Top 5 tips for becoming a global retail brand
The internet has mutated in recent years from a place people primarily used for the sharing of knowledge and data, into a tool for easier and more convenient shopping. Its emergence as a global marketplace with more than three billion active users has not only been fantastic for shoppers, however, but also for brands, who have been able to unlock far larger and wider spread customer bases.
This has allowed ecommerce brands which may previously have had a narrow reach to become global in their approach, with effective translation of their websites meaning they can appeal to customers across the globe and grow their business in a way they never could before. But how do companies take advantage of the internet and truly go global? We take a look at a few top tips from making the leap from local seller to international brand.
One of the most important things that companies need to remember when they are taking a brand worldwide is to be open minded when it comes to translation, and not just assume that the languages spoken most commonly across the globe are those that are most prominent online.
After all, as Internet World Stats reports, although there are 400 million French speakers across the globe, a mere quarter of these are active online. And it’s a similar story with Spanish, which has over half a billion native speakers in the world, and only around half of these online. By contrast, languages that may not be seen as traditional translation languages, such as Chinese, Arabic and Japanese, have some of the widest online reaches, and can make for far better options when taking a brand local.
Another top tip when going global with a retail brand is to target and translate in a fluid manner. Remember that the internet grows at a startling rate – according to Internet Live Stats it took almost 20 years for the internet to garner one billion users, just five years to get the second billion and only four years for the third billion. The constant increase and spread of internet use means that new markets pop up all the time across the globe, and companies need to be aware of this, and prepared to make changes when newer customer bases emerge.
For example, in recent years we’ve seen the Far East and Middle East become more promising sectors for ecommerce. The emergence of Alibaba and Aliexpress in China, and the continuing rise in buyer numbers in Arabic nations has meant companies needing to adapt and be willing to change their tactics for translation in order to unlock global success.
Think global, act local
One challenge that will always rear its head when it comes to globalisation of a company is how to balance this with the localisation needed in order to optimise performance of an e-commerce site. There’s little use setting out a plan for moving into new markets and translating web content if your attention to detail isn’t up to scratch.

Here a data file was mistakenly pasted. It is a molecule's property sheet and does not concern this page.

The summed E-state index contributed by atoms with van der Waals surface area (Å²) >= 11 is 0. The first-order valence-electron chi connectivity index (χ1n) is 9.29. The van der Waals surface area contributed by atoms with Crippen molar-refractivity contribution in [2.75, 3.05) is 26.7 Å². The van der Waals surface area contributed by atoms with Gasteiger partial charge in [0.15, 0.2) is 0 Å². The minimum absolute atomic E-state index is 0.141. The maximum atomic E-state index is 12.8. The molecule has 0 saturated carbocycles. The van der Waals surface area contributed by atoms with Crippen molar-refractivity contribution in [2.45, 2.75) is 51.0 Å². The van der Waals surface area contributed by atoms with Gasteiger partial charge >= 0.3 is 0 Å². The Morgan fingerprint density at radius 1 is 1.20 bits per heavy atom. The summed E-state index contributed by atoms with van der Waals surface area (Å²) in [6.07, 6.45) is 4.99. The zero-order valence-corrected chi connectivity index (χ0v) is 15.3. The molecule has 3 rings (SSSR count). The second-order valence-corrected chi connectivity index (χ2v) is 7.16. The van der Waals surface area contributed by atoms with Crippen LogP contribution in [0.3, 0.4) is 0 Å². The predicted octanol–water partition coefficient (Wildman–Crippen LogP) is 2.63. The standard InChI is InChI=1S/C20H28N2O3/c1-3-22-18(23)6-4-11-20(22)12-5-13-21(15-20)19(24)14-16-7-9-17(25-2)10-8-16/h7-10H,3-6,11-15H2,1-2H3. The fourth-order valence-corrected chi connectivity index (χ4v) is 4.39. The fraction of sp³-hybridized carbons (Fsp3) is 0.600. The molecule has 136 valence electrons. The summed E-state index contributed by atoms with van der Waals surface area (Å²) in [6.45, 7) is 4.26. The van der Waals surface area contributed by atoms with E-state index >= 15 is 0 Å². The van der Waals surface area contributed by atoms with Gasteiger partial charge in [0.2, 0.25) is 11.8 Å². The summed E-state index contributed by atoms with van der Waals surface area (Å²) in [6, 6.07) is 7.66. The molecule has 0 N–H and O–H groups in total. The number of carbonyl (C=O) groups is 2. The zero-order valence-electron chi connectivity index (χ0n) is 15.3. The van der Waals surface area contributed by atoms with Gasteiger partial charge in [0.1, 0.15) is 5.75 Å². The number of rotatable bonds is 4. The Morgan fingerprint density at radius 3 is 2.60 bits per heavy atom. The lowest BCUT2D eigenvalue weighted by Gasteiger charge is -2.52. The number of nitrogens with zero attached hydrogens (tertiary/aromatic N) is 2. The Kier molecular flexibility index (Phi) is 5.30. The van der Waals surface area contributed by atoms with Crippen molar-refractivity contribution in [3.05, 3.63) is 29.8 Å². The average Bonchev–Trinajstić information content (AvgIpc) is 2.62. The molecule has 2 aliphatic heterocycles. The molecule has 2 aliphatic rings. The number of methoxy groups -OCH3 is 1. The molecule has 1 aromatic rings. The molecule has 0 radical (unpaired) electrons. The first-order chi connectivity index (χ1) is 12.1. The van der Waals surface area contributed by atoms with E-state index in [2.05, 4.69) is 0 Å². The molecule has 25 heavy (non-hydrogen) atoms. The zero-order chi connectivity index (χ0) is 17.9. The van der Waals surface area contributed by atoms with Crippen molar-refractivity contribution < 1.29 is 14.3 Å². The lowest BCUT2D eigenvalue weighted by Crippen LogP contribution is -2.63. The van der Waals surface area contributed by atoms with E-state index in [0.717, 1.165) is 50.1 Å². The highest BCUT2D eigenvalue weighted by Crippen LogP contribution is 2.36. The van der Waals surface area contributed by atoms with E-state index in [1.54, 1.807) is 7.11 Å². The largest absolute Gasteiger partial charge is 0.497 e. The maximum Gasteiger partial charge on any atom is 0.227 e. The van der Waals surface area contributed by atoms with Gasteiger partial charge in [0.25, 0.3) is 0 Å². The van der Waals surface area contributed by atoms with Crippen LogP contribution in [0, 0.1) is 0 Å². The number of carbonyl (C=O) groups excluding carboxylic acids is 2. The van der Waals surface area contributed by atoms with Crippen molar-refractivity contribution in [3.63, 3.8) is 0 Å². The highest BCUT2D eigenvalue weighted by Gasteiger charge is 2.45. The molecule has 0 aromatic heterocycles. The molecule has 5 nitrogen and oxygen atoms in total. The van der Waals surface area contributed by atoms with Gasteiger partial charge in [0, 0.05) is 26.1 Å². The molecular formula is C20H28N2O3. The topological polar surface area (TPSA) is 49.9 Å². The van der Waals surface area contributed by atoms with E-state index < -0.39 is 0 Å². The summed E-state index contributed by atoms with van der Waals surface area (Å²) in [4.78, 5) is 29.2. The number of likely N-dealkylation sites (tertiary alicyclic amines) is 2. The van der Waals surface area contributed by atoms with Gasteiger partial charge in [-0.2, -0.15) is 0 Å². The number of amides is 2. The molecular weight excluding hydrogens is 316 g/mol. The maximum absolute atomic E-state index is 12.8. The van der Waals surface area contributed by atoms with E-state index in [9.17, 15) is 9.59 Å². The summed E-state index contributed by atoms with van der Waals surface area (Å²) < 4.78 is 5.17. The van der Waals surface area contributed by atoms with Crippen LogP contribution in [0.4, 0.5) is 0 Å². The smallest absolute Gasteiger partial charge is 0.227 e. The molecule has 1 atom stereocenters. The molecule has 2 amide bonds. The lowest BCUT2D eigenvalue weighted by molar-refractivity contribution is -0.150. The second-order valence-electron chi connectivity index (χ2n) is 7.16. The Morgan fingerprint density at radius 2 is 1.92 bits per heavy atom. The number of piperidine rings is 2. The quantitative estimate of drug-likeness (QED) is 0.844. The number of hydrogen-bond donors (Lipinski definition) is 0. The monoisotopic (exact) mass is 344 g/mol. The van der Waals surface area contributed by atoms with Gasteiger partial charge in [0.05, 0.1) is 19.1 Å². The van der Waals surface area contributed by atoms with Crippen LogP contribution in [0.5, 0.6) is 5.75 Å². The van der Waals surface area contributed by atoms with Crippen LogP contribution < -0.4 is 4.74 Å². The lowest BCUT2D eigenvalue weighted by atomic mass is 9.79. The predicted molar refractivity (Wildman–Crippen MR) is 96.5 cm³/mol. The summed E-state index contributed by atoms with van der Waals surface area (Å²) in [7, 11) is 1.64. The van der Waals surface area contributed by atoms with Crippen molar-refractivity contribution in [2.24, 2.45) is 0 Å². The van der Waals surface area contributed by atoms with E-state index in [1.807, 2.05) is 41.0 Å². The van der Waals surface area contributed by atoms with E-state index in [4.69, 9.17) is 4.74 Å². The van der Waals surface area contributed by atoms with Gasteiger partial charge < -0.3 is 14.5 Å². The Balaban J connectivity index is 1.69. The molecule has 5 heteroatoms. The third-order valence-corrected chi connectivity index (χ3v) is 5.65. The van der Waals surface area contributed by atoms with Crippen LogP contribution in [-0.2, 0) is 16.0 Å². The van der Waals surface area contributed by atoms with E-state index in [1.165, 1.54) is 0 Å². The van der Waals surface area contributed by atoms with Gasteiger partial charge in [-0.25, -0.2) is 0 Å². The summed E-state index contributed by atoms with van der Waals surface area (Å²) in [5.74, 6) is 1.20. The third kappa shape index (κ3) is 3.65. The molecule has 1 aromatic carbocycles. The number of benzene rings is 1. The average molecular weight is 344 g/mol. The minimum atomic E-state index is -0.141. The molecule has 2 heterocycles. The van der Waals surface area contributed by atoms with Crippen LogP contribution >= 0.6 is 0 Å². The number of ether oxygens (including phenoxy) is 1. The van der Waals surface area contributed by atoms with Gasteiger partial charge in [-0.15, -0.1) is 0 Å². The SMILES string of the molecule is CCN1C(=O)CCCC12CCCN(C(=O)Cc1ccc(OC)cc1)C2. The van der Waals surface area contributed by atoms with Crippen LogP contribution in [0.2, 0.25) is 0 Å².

Remember that content promoting your site and products thereon will be consumed in different ways in a range of different countries, and what works in one nation might not necessarily work in another. Companies with a global outlook need to don their local caps as well, and decide whether it’s worth not only translating their website, but also the strategies used within them in order to give them the best chance of success with local buyers.
Buyer habits and localisation
On the subject of localisation, remember that it’s not all about what content you have online and what appeals to buyers, but also how they interact with you as a brand, that matters. Do you need to think about optimising the website for mobile users, for example, as well as translating when moving into certain markets, and is it necessary to change the user journey for customers shopping from other nations?
For example, while in most of the English speaking world we see laptops and desktops remain the primary method of online shopping, according to Remarkety, nations like South Korea are entirely different, with this technically advanced nation boasting as many as half of all purchases being made by mobile. What this shows is that it’s vital companies take optimisation into consideration, but remember, it’s not always necessary, and depends entirely on the specific nation. After all, although there are 1.9 billion smartphones in the world at present, it doesn’t mean everyone in every nation is shopping via mobile.
Be aware of local laws
Localisation does not start and end with users, however. Remember that while the internet in the English speaking world is, generally speaking, quite liberally regulated, it’s not the same story across the world. Taking the wrong approach with online content and hitting a nerve with regulators in some countries can mean a brand being banned or blocked online, making them essentially closed off from potential customers, so remember to ensure that any content used doesn’t fall foul of strict laws in other nations.
Local laws can also affect strategies for social media promotion of your company as well. For example, in China, Facebook is blocked, so promoting your brand via this medium can be a waste of time. It’s always worth learning local laws to make sure any marketing you do for your brand is not entirely in vain.
Becoming a global brand on the world’s biggest marketplace can seem like a daunting task for any business. But with the right translation and a well-thought out strategy for growth, any ecommerce company can push itself into the global market.